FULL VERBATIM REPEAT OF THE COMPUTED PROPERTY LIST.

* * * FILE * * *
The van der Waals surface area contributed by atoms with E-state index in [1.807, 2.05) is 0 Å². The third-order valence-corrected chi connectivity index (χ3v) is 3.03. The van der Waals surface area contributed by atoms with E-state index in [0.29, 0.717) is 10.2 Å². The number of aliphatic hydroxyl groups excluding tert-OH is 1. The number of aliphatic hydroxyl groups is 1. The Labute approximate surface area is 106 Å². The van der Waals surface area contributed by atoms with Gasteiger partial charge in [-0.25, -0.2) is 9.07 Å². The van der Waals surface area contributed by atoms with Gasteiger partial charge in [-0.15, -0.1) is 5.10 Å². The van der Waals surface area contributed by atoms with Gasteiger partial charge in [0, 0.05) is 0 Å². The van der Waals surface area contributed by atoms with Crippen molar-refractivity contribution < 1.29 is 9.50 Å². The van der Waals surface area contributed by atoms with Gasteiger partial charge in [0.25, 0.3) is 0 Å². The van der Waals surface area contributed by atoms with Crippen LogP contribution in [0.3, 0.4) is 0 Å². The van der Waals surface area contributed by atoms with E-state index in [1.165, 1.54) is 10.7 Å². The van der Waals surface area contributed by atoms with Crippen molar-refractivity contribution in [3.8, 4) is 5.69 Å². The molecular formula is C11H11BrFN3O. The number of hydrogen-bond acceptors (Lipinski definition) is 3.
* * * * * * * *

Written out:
The van der Waals surface area contributed by atoms with E-state index in [1.807, 2.05) is 0 Å². The third-order valence-corrected chi connectivity index (χ3v) is 3.03. The van der Waals surface area contributed by atoms with E-state index in [0.29, 0.717) is 10.2 Å². The number of aliphatic hydroxyl groups excluding tert-OH is 1. The number of aliphatic hydroxyl groups is 1. The Labute approximate surface area is 106 Å². The van der Waals surface area contributed by atoms with Gasteiger partial charge in [-0.25, -0.2) is 9.07 Å². The van der Waals surface area contributed by atoms with Gasteiger partial charge in [-0.15, -0.1) is 5.10 Å². The van der Waals surface area contributed by atoms with Gasteiger partial charge in [0, 0.05) is 0 Å². The van der Waals surface area contributed by atoms with Crippen molar-refractivity contribution < 1.29 is 9.50 Å². The van der Waals surface area contributed by atoms with Gasteiger partial charge in [0.25, 0.3) is 0 Å². The van der Waals surface area contributed by atoms with Crippen LogP contribution in [0.3, 0.4) is 0 Å². The van der Waals surface area contributed by atoms with E-state index in [1.165, 1.54) is 10.7 Å². The van der Waals surface area contributed by atoms with Crippen molar-refractivity contribution in [3.8, 4) is 5.69 Å². The molecular formula is C11H11BrFN3O. The number of hydrogen-bond acceptors (Lipinski definition) is 3.